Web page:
BlackBerry canceled its Sept. 27 earnings call, but still released its dismal fiscal 2014 second-quarter fiscal earnings announcement. The company lost $965 million during the three months that ended Aug. 31 and brought in revenue of $1.6 billion—a free fall of 49 percent from the quarter before and 45 percent from a year ago.
The company sold just 3.7 million BlackBerry smartphones during the quarter, most of them older devices running BlackBerry 7, it said in a statement.
For a sense of scale, Apple began selling two new iPhones Sept. 20, and over three days sold 9 million smartphones.
“We are very disappointed with our operational and financial results this quarter and have announced a series of major changes to address the competitive hardware environment and our cost structure,” CEO Thorsten Heins said in a statement.
BlackBerry, after announcing in August that it was open to “strategic alternatives,” including being purchased, signed a letter of intent to sell the company to Fairfax Financial Holdings, its largest shareholder, for $4.7 billion.
BlackBerry is allowed to shop for and accept an alternative option before a due diligence period ends Nov. 4. The New York Times has reported that Fairfax can walk away from the deal without penalty, but BlackBerry will have to pay $157 million to back out.
Other changes at BlackBerry have included employee layoffs. By the end of the year, it’s been said the company could let go of up to 40 percent of its staff.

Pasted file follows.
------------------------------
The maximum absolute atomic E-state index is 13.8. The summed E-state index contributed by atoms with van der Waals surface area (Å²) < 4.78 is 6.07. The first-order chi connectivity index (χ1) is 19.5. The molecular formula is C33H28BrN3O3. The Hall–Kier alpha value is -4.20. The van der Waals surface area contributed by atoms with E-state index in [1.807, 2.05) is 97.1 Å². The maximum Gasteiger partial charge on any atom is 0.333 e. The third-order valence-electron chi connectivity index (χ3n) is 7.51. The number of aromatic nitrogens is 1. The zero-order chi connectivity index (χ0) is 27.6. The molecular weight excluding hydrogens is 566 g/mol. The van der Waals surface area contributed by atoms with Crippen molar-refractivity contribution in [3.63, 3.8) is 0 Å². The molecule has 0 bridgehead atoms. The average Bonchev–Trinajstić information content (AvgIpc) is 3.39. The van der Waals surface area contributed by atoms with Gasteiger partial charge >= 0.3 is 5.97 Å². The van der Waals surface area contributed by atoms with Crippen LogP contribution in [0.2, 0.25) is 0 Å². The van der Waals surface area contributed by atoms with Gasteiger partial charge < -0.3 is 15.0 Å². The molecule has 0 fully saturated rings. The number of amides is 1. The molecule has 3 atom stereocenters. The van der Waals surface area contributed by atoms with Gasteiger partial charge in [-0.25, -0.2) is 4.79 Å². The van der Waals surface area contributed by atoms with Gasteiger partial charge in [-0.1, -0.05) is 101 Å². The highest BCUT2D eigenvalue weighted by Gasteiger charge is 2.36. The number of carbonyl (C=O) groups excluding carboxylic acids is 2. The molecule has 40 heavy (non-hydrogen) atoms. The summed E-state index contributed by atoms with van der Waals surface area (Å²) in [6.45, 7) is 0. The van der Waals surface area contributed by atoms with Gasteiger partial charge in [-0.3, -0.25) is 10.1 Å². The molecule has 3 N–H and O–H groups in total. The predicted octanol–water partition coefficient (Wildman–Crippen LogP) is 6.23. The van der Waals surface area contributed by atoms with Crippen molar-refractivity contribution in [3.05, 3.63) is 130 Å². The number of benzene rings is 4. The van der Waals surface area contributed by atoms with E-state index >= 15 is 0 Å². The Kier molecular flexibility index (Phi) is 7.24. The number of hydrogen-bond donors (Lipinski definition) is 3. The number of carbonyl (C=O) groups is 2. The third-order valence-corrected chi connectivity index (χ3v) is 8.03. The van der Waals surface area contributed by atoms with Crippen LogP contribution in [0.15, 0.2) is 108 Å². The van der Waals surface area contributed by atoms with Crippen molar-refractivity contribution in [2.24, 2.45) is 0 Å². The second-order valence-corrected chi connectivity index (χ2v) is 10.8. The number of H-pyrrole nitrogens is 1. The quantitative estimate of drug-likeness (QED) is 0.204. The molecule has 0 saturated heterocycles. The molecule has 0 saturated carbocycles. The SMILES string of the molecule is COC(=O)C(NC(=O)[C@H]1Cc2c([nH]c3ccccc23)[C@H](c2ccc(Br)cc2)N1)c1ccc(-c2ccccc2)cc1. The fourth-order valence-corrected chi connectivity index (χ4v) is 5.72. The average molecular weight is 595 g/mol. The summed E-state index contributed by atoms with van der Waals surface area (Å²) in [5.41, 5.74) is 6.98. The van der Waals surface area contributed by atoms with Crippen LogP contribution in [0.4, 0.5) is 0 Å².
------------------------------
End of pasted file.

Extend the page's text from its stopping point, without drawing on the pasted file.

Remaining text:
A BlackBerry spokesperson said the layoffs were part of a “transformation plan,” and that such “organizational moves will continue to occur to ensure we have the right people in the right roles to drive new opportunities.”
Throughout BlackBerry’s downturn, Heins has continued to insist that the company is still financially stable, given its cash reserves and lack of debt.
The company now has a cash and investments balance of $2.6 billion, it reported Sept. 27, and spent $136 million in cash during the quarter.
“We understand how some of the activities we are going through create uncertainty, but we remain a financially strong company,” Heins said in the statement.
He added that BlackBerry remains “focused on targeted markets and [is] committed to completing our transition quickly in order to establish a more focused and efficient company.”
On Sept. 20, offering preliminary results for the quarter, Heins announced in a statement that BlackBerry would stop marketing to consumers and focus on enterprises and professional users—”the customers that helped build BlackBerry into the leading brand today for enterprise security, manageability and reliability.”
While BlackBerry 10 handsets weren’t a success during the second quarter, BlackBerry said that its BlackBerry Enterprise Service 10 (BES 10) offering was.
“While our company goes through the necessary changes to create the best business model for our hardware business, we continue to see confidence from our customers through the increasing penetration of BES 10,” said Heins. “We now have more than 25,000 commercial and test servers installed to date, up from 19,000 in July 2013.”